Chris: it’s celebratory – but it’s a REALLY important moment for introspection
Chris: and prospectives
also, from election night:
Sam: Where is the afterparty? 11:04 PM
Me: hahahaha, 1015 folsom, see you there with the drugs 11:08 PM
Sam: Hmmmm maybe Castro.. 11:12 PM
Sam: On reflection: after party is4 years long 11:26 PM
the supreme court has also taken up gay marriage. i’ve read some articles, none of which make any sense. like this:
in agreeing to hear Perry v. Hollingsworth, it adopted the extreme way the petitioners framed the question—that is, whether “the Equal Protection Clause of the Fourteenth Amendment prohibits the State of California from defining marriage as the union of a man and a woman.”
This may sound neutral, but it’s not. Why? The 14th Amendment forbids discrimination, yet the petitioners’ question completely erases the people discriminated against—same-sex couples.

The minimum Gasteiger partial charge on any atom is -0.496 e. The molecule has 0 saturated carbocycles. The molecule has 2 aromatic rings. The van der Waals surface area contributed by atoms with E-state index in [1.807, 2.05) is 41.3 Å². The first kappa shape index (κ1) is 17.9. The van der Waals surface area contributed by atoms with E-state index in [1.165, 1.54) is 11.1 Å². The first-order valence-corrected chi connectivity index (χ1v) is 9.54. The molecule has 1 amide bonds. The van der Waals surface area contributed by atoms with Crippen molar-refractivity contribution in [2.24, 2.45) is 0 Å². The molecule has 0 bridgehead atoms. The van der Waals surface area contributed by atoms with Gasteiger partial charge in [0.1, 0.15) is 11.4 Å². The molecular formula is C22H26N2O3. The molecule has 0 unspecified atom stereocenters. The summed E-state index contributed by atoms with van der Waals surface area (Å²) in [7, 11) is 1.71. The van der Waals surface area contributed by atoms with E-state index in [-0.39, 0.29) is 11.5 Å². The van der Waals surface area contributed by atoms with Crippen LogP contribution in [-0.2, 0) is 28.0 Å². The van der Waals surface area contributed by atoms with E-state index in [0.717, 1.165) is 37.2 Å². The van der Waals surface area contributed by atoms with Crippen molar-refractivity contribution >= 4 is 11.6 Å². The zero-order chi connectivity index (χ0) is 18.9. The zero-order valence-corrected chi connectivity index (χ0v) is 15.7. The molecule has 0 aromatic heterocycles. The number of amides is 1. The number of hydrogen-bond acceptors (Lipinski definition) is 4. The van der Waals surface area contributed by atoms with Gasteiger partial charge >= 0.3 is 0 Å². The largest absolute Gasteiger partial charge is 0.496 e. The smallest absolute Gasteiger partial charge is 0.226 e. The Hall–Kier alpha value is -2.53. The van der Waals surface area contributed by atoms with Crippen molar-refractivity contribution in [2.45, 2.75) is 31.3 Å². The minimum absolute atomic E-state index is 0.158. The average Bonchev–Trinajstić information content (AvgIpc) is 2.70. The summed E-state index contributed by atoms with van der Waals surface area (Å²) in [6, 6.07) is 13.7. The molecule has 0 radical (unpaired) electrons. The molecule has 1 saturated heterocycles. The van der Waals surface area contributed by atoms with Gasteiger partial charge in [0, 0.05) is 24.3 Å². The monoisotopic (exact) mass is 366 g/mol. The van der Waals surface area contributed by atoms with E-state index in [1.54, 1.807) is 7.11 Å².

in any case, two fun conversation points:
1) from gawker: (tl;dr, SCOTUS in a double bind, sucks in either case) (though i think there are several middle road options)
“What do they have to gain by hearing this case? Either they impose same sex marriage on the whole country, which would create a political firestorm, or they say there’s no right to same-sex marriage, in which case they are going to be reversed in 20 years and be badly remembered. They’ll be the villains in the historical narrative.”
2) from huffpo (tl;dr, roe v wade, another time when the supreme court made states change their laws on another unpopular social issue, only caused to further the antagonism toward abortion)